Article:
One of the mysteries of the English language finally explained.
1A large watertight chamber, open at the bottom, from which the water is kept out by air pressure and in which construction work may be carried out under water.
- ‘The 25-m - long x 10-m-wide caissons travelled on pontoons before being sunk into place.’
- ‘The housing consists of prefabricated concrete caissons which are inset in the lagoon floor and contain service tunnels and machinery.’
- ‘The buttresses rise from caisson caps, each covering six concrete caissons.’
- ‘Some 30 million ft of lumber and 1 million steel reinforcing rods supported the original Wacker Drive, with about 600 caissons excavated to an average of 95 ft.’
- ‘Rebar cages for the caissons were assembled remotely, moved on-site, and lowered into the hole at night; the hole was filled with concrete, leaving a cold joint at the top of the apron.’
- ‘These were noticed first among men in new industrial applications: tunnelling below water and working in caissons.’
- ‘It's a combined highway and transit construction project and requires drilling foundation caissons in areas with underground utilities.’
- ‘The seal course at the bottom of the caissons is 8 m thick and required about 6,000 m³ of underwater concrete.’
- ‘The caisson has been constructed inside a ‘cofferdam’ - a box-like structure built of pilings and a concrete floor.’
- ‘Concrete grade beams spanning between the caissons were used to accommodate external envelope conditions and elevator pits.’
- ‘The caissons were huge hollow reinforced concrete blocks that were floated across the channel and then sunk when in position.’
- 1.1 A floating vessel or watertight structure used as a gate across the entrance of a dry dock or basin.
- ‘These floats transported the great floating concrete caissons which formed the sea walls of the Mulberry Harbours.’
- ‘Constructed of various concrete caissons and pontoons, the Mulberrys were the innovation that made the Normandy campaign following the D-Day landings possible.’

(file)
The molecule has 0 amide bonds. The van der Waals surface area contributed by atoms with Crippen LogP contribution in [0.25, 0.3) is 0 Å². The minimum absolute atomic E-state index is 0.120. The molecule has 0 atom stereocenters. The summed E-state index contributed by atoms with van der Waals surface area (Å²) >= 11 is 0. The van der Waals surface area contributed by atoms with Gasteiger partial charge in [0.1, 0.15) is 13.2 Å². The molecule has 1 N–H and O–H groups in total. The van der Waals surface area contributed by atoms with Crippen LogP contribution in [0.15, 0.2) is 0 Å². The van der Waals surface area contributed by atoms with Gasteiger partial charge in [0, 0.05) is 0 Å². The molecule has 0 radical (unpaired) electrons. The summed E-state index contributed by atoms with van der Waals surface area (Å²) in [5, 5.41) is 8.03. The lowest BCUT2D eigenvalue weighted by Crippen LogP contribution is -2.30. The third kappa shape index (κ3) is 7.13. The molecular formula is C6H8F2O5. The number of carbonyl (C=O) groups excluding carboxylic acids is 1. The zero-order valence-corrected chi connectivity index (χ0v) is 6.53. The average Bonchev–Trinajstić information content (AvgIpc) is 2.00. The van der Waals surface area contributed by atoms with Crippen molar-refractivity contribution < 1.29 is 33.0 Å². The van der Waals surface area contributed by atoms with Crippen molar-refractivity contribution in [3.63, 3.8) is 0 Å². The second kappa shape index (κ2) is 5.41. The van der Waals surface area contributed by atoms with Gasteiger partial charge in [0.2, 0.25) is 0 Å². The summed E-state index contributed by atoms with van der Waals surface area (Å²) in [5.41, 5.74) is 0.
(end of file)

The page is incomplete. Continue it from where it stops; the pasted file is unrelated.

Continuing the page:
- ‘The port consisted of a series of caissons forming the outside wall, with various pontoons and jetties inside, mainly following the design of a bailey bridge (big meccano).’
- ‘A massive 7,000-tonne concrete caisson has replaced the temporary steel coffer dam, and three cranes - one of ten tonnes, two of 25 tonnes - were transported across Five Basin to Nine Dock by floating crane.’
- ‘He sailed to the raid in HMS Campbeltown and landed by jumping over the ship's bow onto the caisson to conduct demolition work ashore.’
2historical A chest or wagon for holding or conveying ammunition.
- ‘We saw the bronze of a Civil War general on horseback, soldiers hanging onto an artillery caisson clattering to his side.’
- ‘It has also been speculated that the use of the color purple was adopted because of the use of purple heart wood from Brazil to make caissons for the artillery.’
- ‘Graves were everywhere; dead soldiers and horses lay unburied; and destroyed wagons and caissons littered the area.’
- ‘While most of the army's accomplished horsemen served in the Cavalry, the Field Artillery used horses to draw its caissons, and officers needed to learn to ride adroitly.’
- ‘It was impossible to resist the line of World War I toys - including doughboys with fixed bayonets and artillery attached to caissons that were pulled by teams of horses.’
Late 17th century: from French, literally ‘large chest’, from Italian cassone, the spelling having been altered in French by association with caisse ‘case’.
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